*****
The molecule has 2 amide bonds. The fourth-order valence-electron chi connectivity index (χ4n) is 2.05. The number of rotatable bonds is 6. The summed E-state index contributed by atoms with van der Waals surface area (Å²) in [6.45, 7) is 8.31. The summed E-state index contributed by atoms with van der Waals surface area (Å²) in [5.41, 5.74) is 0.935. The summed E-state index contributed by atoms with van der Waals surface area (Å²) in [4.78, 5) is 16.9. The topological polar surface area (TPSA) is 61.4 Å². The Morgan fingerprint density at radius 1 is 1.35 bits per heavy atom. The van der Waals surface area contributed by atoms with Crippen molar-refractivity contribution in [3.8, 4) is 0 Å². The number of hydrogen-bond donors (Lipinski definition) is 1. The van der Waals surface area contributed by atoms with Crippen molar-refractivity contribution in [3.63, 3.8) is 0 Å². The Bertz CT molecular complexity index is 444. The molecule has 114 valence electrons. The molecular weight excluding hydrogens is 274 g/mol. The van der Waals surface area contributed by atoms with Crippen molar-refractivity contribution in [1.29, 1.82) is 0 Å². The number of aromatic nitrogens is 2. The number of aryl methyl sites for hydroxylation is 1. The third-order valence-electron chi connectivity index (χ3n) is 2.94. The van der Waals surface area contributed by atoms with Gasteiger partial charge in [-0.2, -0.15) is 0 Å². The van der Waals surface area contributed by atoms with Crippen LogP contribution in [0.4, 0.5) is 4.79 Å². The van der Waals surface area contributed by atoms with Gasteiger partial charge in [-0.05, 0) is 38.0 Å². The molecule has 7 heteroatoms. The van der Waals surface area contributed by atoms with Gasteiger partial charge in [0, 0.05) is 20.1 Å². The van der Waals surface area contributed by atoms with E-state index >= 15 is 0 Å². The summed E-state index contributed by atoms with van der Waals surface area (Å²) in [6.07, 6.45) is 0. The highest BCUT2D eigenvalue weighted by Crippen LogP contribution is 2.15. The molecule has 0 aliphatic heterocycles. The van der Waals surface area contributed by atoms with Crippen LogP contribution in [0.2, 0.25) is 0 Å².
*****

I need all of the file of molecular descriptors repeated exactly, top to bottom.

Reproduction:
The molecule has 2 amide bonds. The fourth-order valence-electron chi connectivity index (χ4n) is 2.05. The number of rotatable bonds is 6. The summed E-state index contributed by atoms with van der Waals surface area (Å²) in [6.45, 7) is 8.31. The summed E-state index contributed by atoms with van der Waals surface area (Å²) in [5.41, 5.74) is 0.935. The summed E-state index contributed by atoms with van der Waals surface area (Å²) in [4.78, 5) is 16.9. The topological polar surface area (TPSA) is 61.4 Å². The Morgan fingerprint density at radius 1 is 1.35 bits per heavy atom. The van der Waals surface area contributed by atoms with Crippen molar-refractivity contribution in [3.8, 4) is 0 Å². The number of hydrogen-bond donors (Lipinski definition) is 1. The van der Waals surface area contributed by atoms with Crippen molar-refractivity contribution in [3.63, 3.8) is 0 Å². The Bertz CT molecular complexity index is 444. The molecule has 114 valence electrons. The molecular weight excluding hydrogens is 274 g/mol. The van der Waals surface area contributed by atoms with Crippen molar-refractivity contribution in [1.29, 1.82) is 0 Å². The number of aromatic nitrogens is 2. The number of aryl methyl sites for hydroxylation is 1. The third-order valence-electron chi connectivity index (χ3n) is 2.94. The van der Waals surface area contributed by atoms with Gasteiger partial charge in [-0.2, -0.15) is 0 Å². The van der Waals surface area contributed by atoms with Crippen LogP contribution in [0.4, 0.5) is 4.79 Å². The van der Waals surface area contributed by atoms with Gasteiger partial charge in [-0.05, 0) is 38.0 Å². The molecule has 7 heteroatoms. The van der Waals surface area contributed by atoms with Gasteiger partial charge in [0, 0.05) is 20.1 Å². The van der Waals surface area contributed by atoms with E-state index >= 15 is 0 Å². The summed E-state index contributed by atoms with van der Waals surface area (Å²) in [6.07, 6.45) is 0. The highest BCUT2D eigenvalue weighted by Crippen LogP contribution is 2.15. The molecule has 0 aliphatic heterocycles. The van der Waals surface area contributed by atoms with Crippen LogP contribution in [0.2, 0.25) is 0 Å².